Paris Design Week puts motivated newcomers front and center

Fragments of Anthony Guerree for M editions at the Le Corbusier Foundation

Fragments, one of the most intriguing showcases of Paris Design Week 2022, included stone furniture placed in the striking setting of Le Corbusier’s 1925 Villa la Roche, now Fondation Le Corbusier. Defined by its cubic volumes, gently curvilinear voids and color blocking, the UNESCO World Heritage site embodies the celebrated architect’s purist style, distilled from the canon of classical architecture. Likewise, contemporary French designer Anthony Guerrée developed the Fragments collection as an ode to the modernist lineage that dates back to ancient Greece. The various monolithic chairs, lounge chairs and stools were made from offcuts of precious stones that would otherwise be discarded. Produced and presented by the Parisian gallery M editions. Each element has been strategically placed within the intersecting matrix of the structure of floors, stairwells, and built-in furnishings.

“Working with marble is investigating history.” said the designer. “I entered into a passionate dialogue between craftsmanship and design, inspired by the three ancient architectural orders: the Doric order and its noble austerity, the Ionic order and its tender scrolls, the Corinthian order and its abundance of ‘expression.”

Fragments by Anthony Guerrée for M éditions has been installed at the Le Corbusier Foundation. COURTESY OF ALEXANDRE TABASTE

Nana and Nymphaea de Pelle at Triode Paris

Triode is a Parisian gallery specializing in the dissemination of the very influential production of independent North American designers of the last two decades. He was the first to do so and, in turn, established a significant overseas market for such talent. Located in the Saint-Germain-des-Prés neighborhood, the platform features distinct lighting fixtures from New York’s Lindsey Adelman and Allied Maker, as well as furniture from Philadelphia craftsman John Plomp. For its latest exhibition, inaugurated during Paris Design Week 2022, the gallery has embarked on a collaboration with the multidisciplinary studio Pelle, based in Brooklyn.

Designed with French 3D artist and renderer Sébastien Baert, the installation Nana and Nymphaea – an experience through video and digital imagery – places these iconic chandeliers in the gallery reimagined as a lush tropical wetland oasis. Set in the gritty confines of the Paris metropolis, the virtual scenarios play on the complexities of what is man-made and natural. Jean and Oliver Pelle, co-directors of the eponymous practices, were inspired by the pools of blue water and mist that defined Claude Monet’s career, the Water Lilies (water lilies) series. The hybrid physical and digital presentation is accompanied by a video produced by Daniel Seung Lee that takes an in-depth look at Pelle’s day-to-day creative process.

an interior image of a lighting exhibit
Pelle’s Nana and Nymphaea installation at the Triode gallery in Paris. COURTESY OF ALEXIS TOUREAU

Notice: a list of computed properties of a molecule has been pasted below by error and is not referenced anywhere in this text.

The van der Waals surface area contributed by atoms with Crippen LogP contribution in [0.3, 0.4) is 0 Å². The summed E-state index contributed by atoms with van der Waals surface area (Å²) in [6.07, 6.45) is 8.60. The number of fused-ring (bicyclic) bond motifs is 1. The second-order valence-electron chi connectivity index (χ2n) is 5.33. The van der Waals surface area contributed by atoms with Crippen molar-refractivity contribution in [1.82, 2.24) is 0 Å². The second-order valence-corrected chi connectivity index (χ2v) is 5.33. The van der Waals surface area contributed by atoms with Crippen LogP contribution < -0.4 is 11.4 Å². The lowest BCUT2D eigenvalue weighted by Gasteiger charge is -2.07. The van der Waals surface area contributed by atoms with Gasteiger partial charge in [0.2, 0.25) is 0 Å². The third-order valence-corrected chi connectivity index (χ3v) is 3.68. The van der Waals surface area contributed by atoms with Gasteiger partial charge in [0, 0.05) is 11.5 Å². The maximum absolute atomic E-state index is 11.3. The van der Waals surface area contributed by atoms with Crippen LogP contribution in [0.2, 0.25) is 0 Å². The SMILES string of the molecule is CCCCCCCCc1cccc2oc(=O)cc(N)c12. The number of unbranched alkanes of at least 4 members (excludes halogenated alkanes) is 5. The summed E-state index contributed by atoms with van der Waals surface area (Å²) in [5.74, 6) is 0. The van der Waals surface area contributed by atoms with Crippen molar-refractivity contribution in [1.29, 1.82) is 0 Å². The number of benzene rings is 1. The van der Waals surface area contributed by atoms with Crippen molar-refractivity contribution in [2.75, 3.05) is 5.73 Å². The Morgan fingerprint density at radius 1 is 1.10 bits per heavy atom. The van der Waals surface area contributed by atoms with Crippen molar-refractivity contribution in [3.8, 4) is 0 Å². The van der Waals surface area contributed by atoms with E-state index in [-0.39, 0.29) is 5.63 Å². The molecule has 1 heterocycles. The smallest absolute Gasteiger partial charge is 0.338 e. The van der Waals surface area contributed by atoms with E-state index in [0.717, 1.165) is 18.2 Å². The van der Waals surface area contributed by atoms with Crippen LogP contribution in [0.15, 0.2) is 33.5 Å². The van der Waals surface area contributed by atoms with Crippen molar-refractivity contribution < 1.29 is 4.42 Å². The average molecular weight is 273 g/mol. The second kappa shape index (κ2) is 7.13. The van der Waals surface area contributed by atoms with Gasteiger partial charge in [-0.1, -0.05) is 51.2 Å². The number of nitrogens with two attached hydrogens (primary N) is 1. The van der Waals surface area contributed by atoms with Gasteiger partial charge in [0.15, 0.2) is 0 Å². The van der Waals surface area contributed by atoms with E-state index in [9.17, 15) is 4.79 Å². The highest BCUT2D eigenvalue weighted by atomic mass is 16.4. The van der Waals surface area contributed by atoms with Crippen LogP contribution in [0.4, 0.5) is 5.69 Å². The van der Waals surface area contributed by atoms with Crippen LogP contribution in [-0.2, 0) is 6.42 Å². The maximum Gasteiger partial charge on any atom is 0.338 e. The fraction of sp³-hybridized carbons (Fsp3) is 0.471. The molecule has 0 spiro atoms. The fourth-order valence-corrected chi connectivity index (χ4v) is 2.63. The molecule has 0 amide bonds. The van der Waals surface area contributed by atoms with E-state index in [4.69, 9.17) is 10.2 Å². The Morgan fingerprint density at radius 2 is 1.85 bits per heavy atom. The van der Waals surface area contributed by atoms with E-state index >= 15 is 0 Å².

Factory Paris Design Week

At the center of this season’s program were two converted event spaces and galleries dedicated to what has been dubbed Paris Design Week Factory. More than a dozen young and promising exhibitors presented their latest novelties at the Espace Commines and at the nearby Galerie Joseph. Emphasis has been placed on recycling materials and sourcing materials from nature in an inventive and responsible way. But this younger generation is also determined to reinterpret artisanal traditions from around the world, intelligent formal exploration, inclusive representation and self-expression.

Among these workshops, initiatives and universities with a more thoughtful approach to the material, let us mention the Spain & Granite project of the Maison Papier, Mesure and the École Supérieure d’Art et de Design de Reims developed in partnership with the Regional Natural Park Balloons of the Vosges. Students in the school’s IDIS Chair master’s program were invited to extract and work with materials specific to the preserved forests and hills of North-East France while channeling the know-how of local craftsmen through a contemporary lens. The resulting minimalist, utilitarian and resourceful furniture incorporated everything from cut granite and roughly hewn pieces of wood that would otherwise have been discarded.

people standing near a table with exhibits
Objects by young designers were exhibited at Espace Commines as part of what has been baptized Paris Design Week Factory COURTESY ESPACE COMMINES

Scale, meanwhile, is a new Biarritz-based studio producing the first solid composite formed entirely from fish skin. Belgian designer Arthur Vandergucht, Parisian talent Helder Barbosa and Lille-based Alexandre Labruyère play a game for visually striking new implementations of everyday materials like metal. The latter exploits centuries-old woodworking techniques to create furniture that reflects natural forms and unique landscapes. Through their various investigations and instigations, these talents are taking the furniture industry to the test, where a more serious commitment to sustainability, fairness and originality is badly needed.

About Margaret L. Portillo

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